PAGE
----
Conclusions and Relevance  These findings suggest that patients with ASD are vulnerable to the development of SUD. Comorbid ASD and SUD were associated with an increase in mortality risk.

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    1 Comment for this article
    EXPAND ALL
    Substance Use/Abuse Acts as Means of Release from Stressors and Trauma Can Be Quite Addictive for ASD Adolescents.
    Frank Sterle Jr. |
    Notable adverse childhood experiences—including immense daily schoolyard stressors like chronic bullying—suffered by adolescents with Autism Spectrum Disorder can readily lead to a substance use disorder. This, of course, can also lead to an adulthood of debilitating self-medicating.

    The greater the drug-induced euphoria or escape one attains from its use, the more one wants to repeat the experience; and the more intolerable one finds their sober reality, the more pleasurable that escape should be perceived. By extension, the greater one’s mental pain or trauma while sober, the greater the need for escape from reality, thus the more addictive the euphoric
    escape-form will likely be.

    If the ASD adolescent is also highly sensitive, both the drug-induced euphoria and, conversely, the come-down effect or return to their burdensome reality will be heightened thus making the substance-use more addicting.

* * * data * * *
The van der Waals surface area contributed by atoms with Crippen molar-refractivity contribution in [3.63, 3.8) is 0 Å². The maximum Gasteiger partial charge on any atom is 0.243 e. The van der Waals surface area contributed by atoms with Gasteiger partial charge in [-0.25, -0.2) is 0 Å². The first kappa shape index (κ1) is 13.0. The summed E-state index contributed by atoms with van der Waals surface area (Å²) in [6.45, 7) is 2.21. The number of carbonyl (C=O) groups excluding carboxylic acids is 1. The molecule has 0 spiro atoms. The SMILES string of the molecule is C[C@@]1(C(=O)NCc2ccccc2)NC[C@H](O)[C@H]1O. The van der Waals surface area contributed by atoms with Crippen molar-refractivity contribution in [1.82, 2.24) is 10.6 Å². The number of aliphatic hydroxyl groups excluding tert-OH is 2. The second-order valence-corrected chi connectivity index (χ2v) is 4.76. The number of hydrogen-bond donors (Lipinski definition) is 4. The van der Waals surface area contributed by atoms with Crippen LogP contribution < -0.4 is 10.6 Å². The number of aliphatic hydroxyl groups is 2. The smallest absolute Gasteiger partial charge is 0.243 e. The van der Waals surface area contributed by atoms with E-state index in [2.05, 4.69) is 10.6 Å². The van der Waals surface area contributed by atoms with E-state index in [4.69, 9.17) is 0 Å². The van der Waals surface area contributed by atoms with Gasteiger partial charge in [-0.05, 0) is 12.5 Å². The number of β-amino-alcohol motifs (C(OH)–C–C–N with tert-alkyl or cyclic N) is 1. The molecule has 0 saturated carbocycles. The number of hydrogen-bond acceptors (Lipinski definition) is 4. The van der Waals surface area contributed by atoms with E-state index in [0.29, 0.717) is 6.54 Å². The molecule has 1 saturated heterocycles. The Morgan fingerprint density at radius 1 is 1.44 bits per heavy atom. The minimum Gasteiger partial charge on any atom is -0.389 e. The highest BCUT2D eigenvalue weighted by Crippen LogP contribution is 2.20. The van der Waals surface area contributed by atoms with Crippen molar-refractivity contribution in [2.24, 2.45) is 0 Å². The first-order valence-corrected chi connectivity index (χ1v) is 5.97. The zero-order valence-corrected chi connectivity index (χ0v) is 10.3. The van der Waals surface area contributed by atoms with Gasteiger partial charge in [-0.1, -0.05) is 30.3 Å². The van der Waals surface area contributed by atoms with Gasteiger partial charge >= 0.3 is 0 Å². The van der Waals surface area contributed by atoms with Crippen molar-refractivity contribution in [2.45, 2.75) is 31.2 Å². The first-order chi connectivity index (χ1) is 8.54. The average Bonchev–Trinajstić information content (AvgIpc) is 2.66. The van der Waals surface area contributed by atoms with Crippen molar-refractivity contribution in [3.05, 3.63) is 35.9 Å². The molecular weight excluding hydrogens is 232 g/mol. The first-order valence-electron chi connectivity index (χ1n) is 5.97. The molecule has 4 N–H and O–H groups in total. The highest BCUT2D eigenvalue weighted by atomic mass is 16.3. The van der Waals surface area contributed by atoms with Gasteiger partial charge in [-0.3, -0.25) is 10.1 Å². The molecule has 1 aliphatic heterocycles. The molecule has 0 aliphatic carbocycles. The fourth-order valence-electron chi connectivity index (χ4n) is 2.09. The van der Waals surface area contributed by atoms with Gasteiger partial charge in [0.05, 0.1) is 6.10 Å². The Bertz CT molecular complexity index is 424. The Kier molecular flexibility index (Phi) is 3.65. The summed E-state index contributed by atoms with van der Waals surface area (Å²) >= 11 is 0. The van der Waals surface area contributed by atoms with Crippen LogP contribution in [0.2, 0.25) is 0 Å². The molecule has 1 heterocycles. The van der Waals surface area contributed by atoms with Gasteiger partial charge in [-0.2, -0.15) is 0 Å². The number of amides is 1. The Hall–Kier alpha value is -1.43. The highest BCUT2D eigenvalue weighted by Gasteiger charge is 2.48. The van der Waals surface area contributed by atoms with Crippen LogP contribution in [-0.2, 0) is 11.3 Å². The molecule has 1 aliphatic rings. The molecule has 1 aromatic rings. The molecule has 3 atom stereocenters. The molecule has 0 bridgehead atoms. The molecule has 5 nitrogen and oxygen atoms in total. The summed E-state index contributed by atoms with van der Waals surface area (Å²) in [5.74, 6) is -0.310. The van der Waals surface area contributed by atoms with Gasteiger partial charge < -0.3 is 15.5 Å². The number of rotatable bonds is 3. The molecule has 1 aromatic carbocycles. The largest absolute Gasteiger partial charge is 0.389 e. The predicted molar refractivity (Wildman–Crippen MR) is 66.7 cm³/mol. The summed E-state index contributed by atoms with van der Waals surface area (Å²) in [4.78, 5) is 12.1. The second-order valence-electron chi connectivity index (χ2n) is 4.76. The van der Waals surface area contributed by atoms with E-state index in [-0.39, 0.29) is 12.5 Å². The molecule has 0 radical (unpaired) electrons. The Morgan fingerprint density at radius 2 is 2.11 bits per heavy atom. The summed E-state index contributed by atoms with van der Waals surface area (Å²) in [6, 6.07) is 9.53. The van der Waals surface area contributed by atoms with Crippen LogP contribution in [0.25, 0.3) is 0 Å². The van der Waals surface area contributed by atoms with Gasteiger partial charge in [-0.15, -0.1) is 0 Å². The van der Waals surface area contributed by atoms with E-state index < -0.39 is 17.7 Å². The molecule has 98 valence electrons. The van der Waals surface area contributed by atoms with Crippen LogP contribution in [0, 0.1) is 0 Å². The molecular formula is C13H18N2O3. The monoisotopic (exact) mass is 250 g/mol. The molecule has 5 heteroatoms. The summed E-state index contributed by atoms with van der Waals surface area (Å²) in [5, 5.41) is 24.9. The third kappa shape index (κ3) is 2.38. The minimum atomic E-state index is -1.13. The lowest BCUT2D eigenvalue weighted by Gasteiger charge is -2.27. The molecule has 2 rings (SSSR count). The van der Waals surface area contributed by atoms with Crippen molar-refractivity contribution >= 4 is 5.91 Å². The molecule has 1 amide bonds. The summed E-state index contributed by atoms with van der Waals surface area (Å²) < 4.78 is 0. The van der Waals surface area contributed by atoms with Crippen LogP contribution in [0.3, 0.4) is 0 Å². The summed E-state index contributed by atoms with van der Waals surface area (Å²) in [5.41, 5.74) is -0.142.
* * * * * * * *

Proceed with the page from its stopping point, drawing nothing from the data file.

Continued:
I strongly feel that not only should all school teachers have received autism spectrum disorder (ASD) and Asperger’s Syndrome (AS) training, but that there should further be an inclusion in standard high school curriculum of a child development course which in part would also teach about the often debilitating condition.

    It would explain to students how, among other aspects of the condition, ASD and AS people, including higher functioning autistics, are often deemed willfully ‘difficult’ and socially incongruent, when such behavior is really not a choice.
    CONFLICT OF INTEREST: None Reported